Examples of things that could last a very long time if jars are sterilized correctly: ginger syrup, blackberry syrup, lemon curd, salted caramel sauce, coffee caramel sauce, cranberry sauce and lilac syrup. This is true for all kinds of simple syrups and caramel.
Three ways to make cordial / squash / saft
- Steam juicing (dampkoking)
- Boiling (koking)
- Raw juicing (råsafting)
Not sure if these are the terms in English, but now they are!
Method #1: Steaming
This is the most effective, as you don't have to remove every little vine. A quick wash and remove bruised and rotten berries is usually enough. You still need to pit fruit and berries like cherries and plums. Place them in the cordial steamer (not affiliate link, I just think it's helpful!), or some people call it a juice extractor, with berries and sugar in layers. Place this steamer on top of a casserole that fits snuggly. The casserole should be filled with water, leaving about 2.5 inches (3cm) at the top.
Pin the tube so the juice doesn't come out. Place the lid on the steamer and do not take it off at any time during the steaming process. If the pressure lifts the lid, place something heavy on top.
How long it will steam depends on your berries, but my red currant cordial needs about 80-90 minutes. It's usually not less than an hour, although raspberries, plums and pears need less, about 45 minutes.
When it's done, take the pin off the tube and fill your sterilized bottles. Keep in a cool and dark place.
Method #2: Boiling
I realize not everyone has room for an extra appliance in their kitchen. You can however simply add them to a casserole directly. Make sure the berries are clean, remove vines (and pits for plums and cherries!).
Add the berries and water to a large casserole. Let it boil (covered with a lid) until the berries are pale and have released most of their juices. Make sure the berries don't break, as this will make your cordial cloudy. Add a damp old kitchen towel or cheesecloth to a large colander and the colander over a new casserole or big bowl. Pour the berry water in. Let this drip overnight (or a few hours), do not help it as this will also make the cordial cloudy.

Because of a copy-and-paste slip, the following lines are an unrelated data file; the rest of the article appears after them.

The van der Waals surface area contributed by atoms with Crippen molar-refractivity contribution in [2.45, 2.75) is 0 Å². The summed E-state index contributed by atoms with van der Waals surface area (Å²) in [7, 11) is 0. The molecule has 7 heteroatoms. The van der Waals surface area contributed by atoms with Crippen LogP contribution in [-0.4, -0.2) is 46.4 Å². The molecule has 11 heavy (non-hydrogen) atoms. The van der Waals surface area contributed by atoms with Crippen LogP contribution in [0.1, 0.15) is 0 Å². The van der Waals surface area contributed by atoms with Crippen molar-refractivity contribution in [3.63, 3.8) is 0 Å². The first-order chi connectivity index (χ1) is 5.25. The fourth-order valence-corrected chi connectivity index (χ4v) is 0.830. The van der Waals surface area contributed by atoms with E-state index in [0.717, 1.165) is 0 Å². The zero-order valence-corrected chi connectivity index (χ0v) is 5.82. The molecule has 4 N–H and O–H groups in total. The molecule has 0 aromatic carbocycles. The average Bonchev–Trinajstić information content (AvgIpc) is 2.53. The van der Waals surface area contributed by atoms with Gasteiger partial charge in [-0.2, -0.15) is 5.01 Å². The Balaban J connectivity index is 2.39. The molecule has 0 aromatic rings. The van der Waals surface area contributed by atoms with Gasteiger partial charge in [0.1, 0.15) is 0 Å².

Once it's done, pour the berry water back into a large saucepan along with sugar (and spices if using). Bring this up to a boil, remove the foam with a spoon and once the foam is gone, pour into sterilized bottles. Keep in a cool and dark place.
Method #3: Raw juicing
This method retains the most amount of nutrients in the berries, but it is also the one that keeps the worst. It also needs more sugar to help preserve the cordial. This is super easy though!
Rule of thumb:
- 1000 grams or 2.2 lbs berries
- 800ml or 3 ½ cups water
- 1000 grams or 5 cups of sugar
- 1 tablespoon citric acid or ¾ cup lemon juice
Add washed berries to a blender or mash in a large bowl. You may need some water to help mash it. Pour over water and lemon juice (or citric acid/tartaric acid). Let this mixture sit overnight before adding sugar. Remember that raw cordial needs more sugar to help preserve it. A rule of thumb is about ¾-1 parts sugar to 1 part berries.
You can use less sugar, but the cordial will keep for a shorter amount of time. Start with little and taste as you go, stop when you think it's sweet enough but just remember it won't keep that well.
Then strain it through a sieve covered in a cheesecloth or damp old kitchen towel - remember to keep a bowl underneath.
This will keep for up to 3 weeks in the fridge, but the best way to preserve it is to freeze it! To freeze: pour into smaller bottles, leaving some room as the liquid expands once frozen.
I hope this isn't too confusing. The amount of sugar is helping to preserve, and to make it taste good. I think as long as you keep at least half of the sugar content, you can adjust to your own sweetness preference.
Again, if you want to make elderflower cordial instead, check this homemade elderflower cordial recipe! So easy, floral and slightly citrusy.
Scroll down to find a printable recipe card for homemade berry cordial. For more recipes using lots of fruit, check the category Fruit & Smoothies out, newest recipe will always be at the top. Enjoy!
More recipes using fresh Summer berries:
- Super Easy Blackberry Syrup
- Homemade Fresh Jello
- Easy Rhubarb Crisp
- The Best Summer Berry Pavlova
- Strawberry Rhubarb Oatmeal Bars
- Fresh Strawberry and Lemon Curd Layer Cake
- ... + crème anglaise to pour over fresh berries for the perfect creamy dessert!
I’d love to hear your thoughts. Comment below or tag me @thegingerwithspice on Instagram. And don’t forget to Pin it for later! To make sure you’re never missing another recipe, please feel free to subscribe to my newsletter. As a thanks you will receive a free e-cookbook Travels Through the Seasons, with many delicious recipes from around the world that suit different seasons of the year.
In order to keep the blog up and running this post may contain affiliate links, it will be at no extra cost to you, please read the disclosure for more information.